EVANGELICAL CATHOLICISM: DEEP REFORM IN THE 21ST-CENTURY CHURCH
By George Weigel
Published by Basic Books, $27.99
All who care about the Roman Catholic church -- including the conservative columnist and biographer of Pope John Paul II, George Weigel -- know the church is in trouble. It is a fragile bark, blown about the waves by the hostile winds of postmodern culture. A third of the crew has plunged into the sea and swum ashore, the remaining crew threaten mutiny, and the captain? Where is John Paul II, Weigel asks, when we need him most?
Weigel sees the ship as about to smash on the rocks of history, but he knows what has to be done. He has framed his prescription to gel with what is called the “new evangelization,” yet a new book on Pope Francis excerpted in The Wall Street Journal April 13 suggests that movement, which has produced a lot of talk, is now out of breath.
On March 7, when as Cardinal Jorge Mario Bergoglio the pope had his five minutes to address his peers in general congregation, the cardinals, wearied of hearing “new evangelization” for years without agreeing what it meant, perked up. Bergoglio skipped it and called on them to model the church on the humility of its origins.
Nevertheless, Weigel has produced a wordy tome, spelling out a “deep reform” movement that began with Pope Leo XIII, was furthered by Pius XII, and has come into “sharper focus” by “two men of genius,” John Paul II and Benedict XVI. It is a challenge to “move beyond old left/right surface arguments ... about ecclesiastical power, and into a deeper reflection on the missionary heart of the Church.” That said, he denigrates progressive Catholicism for “watering down” Catholic truths, and traditionalism because it retreats into the catacombs rather than answer the call for mission.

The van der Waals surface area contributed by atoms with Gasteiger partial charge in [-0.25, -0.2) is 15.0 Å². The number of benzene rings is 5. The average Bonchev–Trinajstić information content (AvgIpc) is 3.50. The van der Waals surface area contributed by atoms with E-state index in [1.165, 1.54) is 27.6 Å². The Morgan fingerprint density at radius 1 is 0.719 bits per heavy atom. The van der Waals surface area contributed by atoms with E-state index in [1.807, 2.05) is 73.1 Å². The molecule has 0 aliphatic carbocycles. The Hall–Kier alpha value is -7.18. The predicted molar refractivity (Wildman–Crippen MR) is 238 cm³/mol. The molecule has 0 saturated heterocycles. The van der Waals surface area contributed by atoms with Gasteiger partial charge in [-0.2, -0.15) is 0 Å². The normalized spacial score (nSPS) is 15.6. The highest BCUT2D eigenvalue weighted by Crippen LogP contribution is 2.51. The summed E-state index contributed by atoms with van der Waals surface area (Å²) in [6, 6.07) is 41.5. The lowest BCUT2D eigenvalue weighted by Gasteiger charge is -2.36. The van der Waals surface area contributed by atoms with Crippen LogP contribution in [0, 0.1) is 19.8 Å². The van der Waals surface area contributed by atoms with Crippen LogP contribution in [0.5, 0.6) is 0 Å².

Meanwhile -- we can almost hear the bugles -- from Yonkers, N.Y., to Pluscarden Abbey in the Scottish highlands, he says, men and women “live the consecrated life according to the model of Evangelical Catholicism.” Weigel says these are “real” Catholics; others, including priests, nuns and members of religious orders who deny certain doctrines, “are, in existential fact, adherents of another religion.” Catholic political leaders who disagree with an episcopal policy are in a “defective state of communion.”
To Weigel, evangelical Protestants are more Catholic than Catholic theologians like Fr. Hans Küng, Jesuit Fr. Roger Haight and St. Joseph Sr. Elizabeth Johnson.
So far, Weigel’s prose has been devotional boilerplate, the lingo without the substance of theology. Now he has moved into attack mode. His role is not that of a theologian -- only a few are even named in his book -- but a self-appointed consultant with a plan to better market what used to be the Catholic church.
The heart of the book is Weigel’s personal list of reforms. Many bishops’ conferences have taken on the character of men’s clubs, incapable of criticizing one another and soft on correcting dubious orthodoxy. Bishops were chosen for administrative skills and the ability to get along, when they should be chosen for preaching and teaching skills, the ability to draw converts. Their role model, Weigel says, should be John Paul II. Weigel forgets that the current crop of bishops, including many careerists, bishops whom he finds unsatisfactory and who are responsible for the sexual abuse crisis, were all appointed by John Paul II and Benedict XVI.
The priests have been trained in seminaries more fixed on psychology than moral theology, Weigel says. As with the bishops, their virus was clericalism, seen as admission to a caste, and ministry as domination. Celibacy must be deepened, not weakened. Seminarians should study the Catechism of the Catholic Church as a solid foundation. Sermons are weak, he says, because they employ the historical-critical method of biblical interpretation and there is too much storytelling, pop culture and humor.